Mission Peak Unitarian Universalist Congregation
February 21, 2010

Rekindle the Flame by John Porter 2010. All Rights Reserved.
The Four-Fold Path by Doug Rodgers 2010. All Rights Reserved.
Rekindle the Flame by Terri King 2010. All Rights Reserved.

Rekindle the Flame
by John Porter, February 28, 2010

Sometime this week you will receive an invitation to attend a coffee/dessert meeting as the first step in our appeal for funds for next year. We've named it Rekindle the Flame. Lorna Jaynes, Pat Rodgers and I are leading the effort.

When I was working on this little talk several days ago, my wife Jackie asked me, "Why did you pick the phrase 'Rekindle the Flame' as the title for the canvass appeal? It must resonate within you, somewhere. Talk about that." I thought at once about flames as a source of light, heat and energy. I thought of the thermonuclear flame of the sun that makes life possible here on earth. I thought of rekindling the flame as a symbol of renewal.

More immediate is our weekly lighting of our chalice candle. Every Sunday morning for 16 years we've watched one of our kids ignite the flame of our chalice candle while we repeat our promises that we make to each other: to treat others as our brothers and sisters, to care for the earth, and to live lives of goodness and love.

We are very close to calling a new minister. The Search Committee has spent a year at this and the congregation nearly 2 years at its interim tasks, and we will have a new minister in the fall. The Mission Peak flame was first kindled when a group of parents in a children's play group gathered together in the spring of 1992 and talked of forming a new Unitarian Universalist Congregation. It was rekindled on Charter Sunday, May 1, 1994, when 50 people signed the membership book in an act of faith in the future, and again when the Rev. Ben Meyers in 1995 was called as Mission Peak's first settled minister. Shortly thereafter we hired our first RE Director, Kate Walker, as we made a commitment to the religious education of our children. There have been 5 more DREs since, including Sally Ahnger.

Ben left in 1999 amid some conflict. We affirmed out faith in the community and rekindled the flame when we called the Rev. Chris Schriner in 2000 as our second settled minister. We were short of money to do that and an anonymous donor made a gift of $10,000 a year for 2 years.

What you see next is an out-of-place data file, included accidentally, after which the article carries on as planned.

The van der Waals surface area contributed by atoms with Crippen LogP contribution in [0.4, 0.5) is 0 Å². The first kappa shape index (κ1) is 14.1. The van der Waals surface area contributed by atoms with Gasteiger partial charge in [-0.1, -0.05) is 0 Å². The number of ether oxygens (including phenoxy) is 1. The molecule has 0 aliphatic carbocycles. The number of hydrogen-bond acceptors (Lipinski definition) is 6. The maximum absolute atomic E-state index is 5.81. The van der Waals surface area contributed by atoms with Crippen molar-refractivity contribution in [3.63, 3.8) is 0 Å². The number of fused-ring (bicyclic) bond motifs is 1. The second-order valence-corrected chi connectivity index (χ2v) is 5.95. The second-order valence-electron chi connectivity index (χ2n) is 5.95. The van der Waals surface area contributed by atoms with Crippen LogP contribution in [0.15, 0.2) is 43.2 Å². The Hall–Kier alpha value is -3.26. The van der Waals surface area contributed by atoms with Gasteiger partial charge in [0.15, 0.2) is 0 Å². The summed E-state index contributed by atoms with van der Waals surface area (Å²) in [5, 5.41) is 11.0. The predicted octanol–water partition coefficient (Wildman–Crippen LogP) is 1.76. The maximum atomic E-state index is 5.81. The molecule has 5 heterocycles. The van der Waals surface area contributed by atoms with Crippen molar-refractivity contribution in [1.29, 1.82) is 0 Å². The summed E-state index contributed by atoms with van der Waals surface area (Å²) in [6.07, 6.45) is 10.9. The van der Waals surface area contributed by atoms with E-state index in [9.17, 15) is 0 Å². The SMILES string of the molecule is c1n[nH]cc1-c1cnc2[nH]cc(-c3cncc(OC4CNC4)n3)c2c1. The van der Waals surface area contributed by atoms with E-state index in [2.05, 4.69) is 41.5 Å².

We rekindled the flame once again in 2007 when we were evicted from our quarters at Kidango in South Fremont and moved into this space, and when we hired the Rev. Joy Atkinson as interim minister following Chris's retirement. Now we are preparing to consider and call our 3rd settled minister. So once again we Rekindle the Flame and renew our community.

I said earlier that I would have something to say about money. We need to increase our financial support - to pay our new minister, and to restore cuts in our kid's religious education program and in administrative support. All of this would require an increase of 15% in pledges.

Actually I have two things to say about money they both relate to the same theme. While the congregation exists in a money economy it is not about money. It's about community, it's about love, it's about being the best people we can be.

Mission Peak has no admission fee. It has no dues. It doesn't require a tithe. There is no cover charge. We only ask that you be generous. That said, it's a matter of fact that the dollar cost of running the place is borne more by some than by others, as you would expect. The 25% of members who give the most provide 60% of our pledges. We need and rely on their generosity every year.

This is normal church stuff. In some churches, 10% provide 90% of the support, in others it's 20% provide 80%. This doesn't make the donors of large amounts better than the rest of us, nor those who give lesser amounts worse. We each decide what we can give and what we want to give.

Next year we need an average pledge of about $1,300 per person. During this appeal we would like to ask those below this figure to consider bringing their pledge up to that amount -- to $1,300 per person - if you can. If you can't do it this year try to develop a plan to do so in a year or perhaps two. Not everyone can do that or even want to do it. If you can, please consider being this generous.

My second thought about money is this. I, personally, don't know how to put a dollar value on what I experience at Mission Peak. So what is it that motivates me to give? Here is my list.

While I can put a dollar value on a house, or a car, or an education, or a television, I cannot put a dollar value on these things from Mission Peak. So I am left with simply being generous, and grateful to be a part of this community. When you receive your invitation to attend a coffee/dessert please reserve a space promptly. When you consider your commitment to Mission Peak for next year please be generous. Help Rekindle the Flame.

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The Four-Fold Path
by Doug Rodgers, March 7, 2010

Where do we come from, what are we, where are we going?

We like to ask the big questions and sometimes we forget that we also have the answers, well, maybe not the answers, still we have an approach. Although culturally we are a long way from the Buddhists, spiritually and intellectually we seem to be getting closer all the time. You remember the 4 noble truths:

(Imagine a rap rhythm track background)
Life is pain.
The pain is in your brain.
You can train your brain to control the pain.
Here's how -- you follow the yellow brick road.

Our approach is to use the best advice of the world's religious and ethical leaders. As the Dalai Lama said recently, the goal is to have a more compassionate world. You can become more compassionate through faith in God, belief in heaven and hell, belief that the good or evil you do will come back to you, or from the reasonable analysis that a more compassionate world is a better, happier place to live.